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Department of

History and Philosophy of Science   

Secondary Faculty

Nuel Belnap

Logic, Philosophical Logic, Metaphysics
Philosophy of the Social Sciences


Alan Ross Anderson Distinguished Professor of Philosophy (PhD, Yale, 1960). Before joining the faculty at Pitt in 1963, he taught at Yale. He is co-author (with Thomas B. Steel) of The Logic of Questions and Answers (Yale, 1976), of Entailment: The Logic of Relevance and Necessity (volume 1, with Alan Ross Anderson, 1976; volume 2, with Alan Ross Anderson and J. Michael Dunn, 1992), and (with Anil Gupta) of The Revision Theory of Truth (MIT, 1993), and co-author (with Michael Perloff and Ming Xu) of Facing the Future: Agents and Choices in Our Indeterminist World (Oxford, 2001). He has been a Guggenheim Fellow, an NEH Fellow, and a fellow at the Center for Advanced Study in the Behavioral Sciences. His present interests lie principally in philosophical logic, with other interests in metaphysics, the philosophy of the social sciences, and computer science.



Gordon Belot

Philosophy of Physics
Philosophy of Science


Associate Professor (Ph.D., Pittsburgh, 1996). Before joining the faculty at Pitt in 2004, he taught at Princeton and NYU. He has held a post-doctoral fellowship from the Social Sciences and Humanities Research Council and a fellowship from the National Science Foundation. His primary interests are in philosophy of physics and philosophy of science. Several of his recent papers are concerned with the interpretative, methodological, and metaphysical implications of symmetry principles.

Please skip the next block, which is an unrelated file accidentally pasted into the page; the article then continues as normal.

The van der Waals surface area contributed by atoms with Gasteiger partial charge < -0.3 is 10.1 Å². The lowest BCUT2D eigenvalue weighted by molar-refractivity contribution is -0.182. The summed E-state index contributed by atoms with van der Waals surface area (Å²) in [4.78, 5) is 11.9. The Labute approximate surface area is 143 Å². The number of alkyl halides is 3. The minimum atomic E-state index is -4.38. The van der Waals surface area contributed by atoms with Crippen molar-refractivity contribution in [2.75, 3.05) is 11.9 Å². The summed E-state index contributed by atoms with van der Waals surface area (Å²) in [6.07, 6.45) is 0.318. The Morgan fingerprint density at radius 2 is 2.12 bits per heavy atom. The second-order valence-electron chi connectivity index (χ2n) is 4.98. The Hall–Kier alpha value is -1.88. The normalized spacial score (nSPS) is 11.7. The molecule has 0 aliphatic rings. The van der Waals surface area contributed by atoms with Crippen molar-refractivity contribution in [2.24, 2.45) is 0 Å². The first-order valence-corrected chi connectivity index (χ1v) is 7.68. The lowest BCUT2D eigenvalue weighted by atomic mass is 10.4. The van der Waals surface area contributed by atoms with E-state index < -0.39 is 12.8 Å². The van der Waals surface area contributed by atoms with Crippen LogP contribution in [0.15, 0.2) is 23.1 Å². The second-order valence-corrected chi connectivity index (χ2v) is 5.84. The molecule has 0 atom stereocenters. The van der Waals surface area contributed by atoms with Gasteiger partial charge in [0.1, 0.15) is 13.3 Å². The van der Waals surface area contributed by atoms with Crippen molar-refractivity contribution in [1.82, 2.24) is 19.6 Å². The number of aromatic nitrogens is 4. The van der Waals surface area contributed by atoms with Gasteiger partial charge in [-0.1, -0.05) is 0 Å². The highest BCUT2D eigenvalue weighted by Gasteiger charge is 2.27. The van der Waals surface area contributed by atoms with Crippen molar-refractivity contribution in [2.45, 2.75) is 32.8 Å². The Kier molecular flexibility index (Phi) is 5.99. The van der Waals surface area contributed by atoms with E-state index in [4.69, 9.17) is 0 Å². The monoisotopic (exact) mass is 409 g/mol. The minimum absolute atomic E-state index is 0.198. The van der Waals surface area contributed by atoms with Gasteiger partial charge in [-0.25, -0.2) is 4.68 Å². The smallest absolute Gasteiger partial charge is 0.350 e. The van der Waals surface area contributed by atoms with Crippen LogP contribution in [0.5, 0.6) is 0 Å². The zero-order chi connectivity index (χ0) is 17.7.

Anil Gupta

Logic, Philosophy of Language
Metaphysics, Epistemology


Distinguished Professor of Philosophy, professor of history and philosophy of science, and a fellow of the Center for Philosophy of Science (PhD, Pittsburgh, 1977). Before joining the department in 2001, he taught at Indiana, Illinois at Chicago, and McGill. He is the author of The Logic of Common Nouns (Yale, 1980) and co-author (with Nuel Belnap) of The Revision Theory of Truth (MIT, 1993). He was fellow at the Center for Advanced Study in the Behavioral Sciences, Stanford, in 1998-99, and he has twice been awarded NEH fellowships for university teachers. His main interests lie in logic, philosophy of language, metaphysics, and epistemology. Topics that are of special interest to him include definitions, truth, meaning, and perception.



Kenneth Manders

History & Philosophy of Mathematics
Philosophy of Science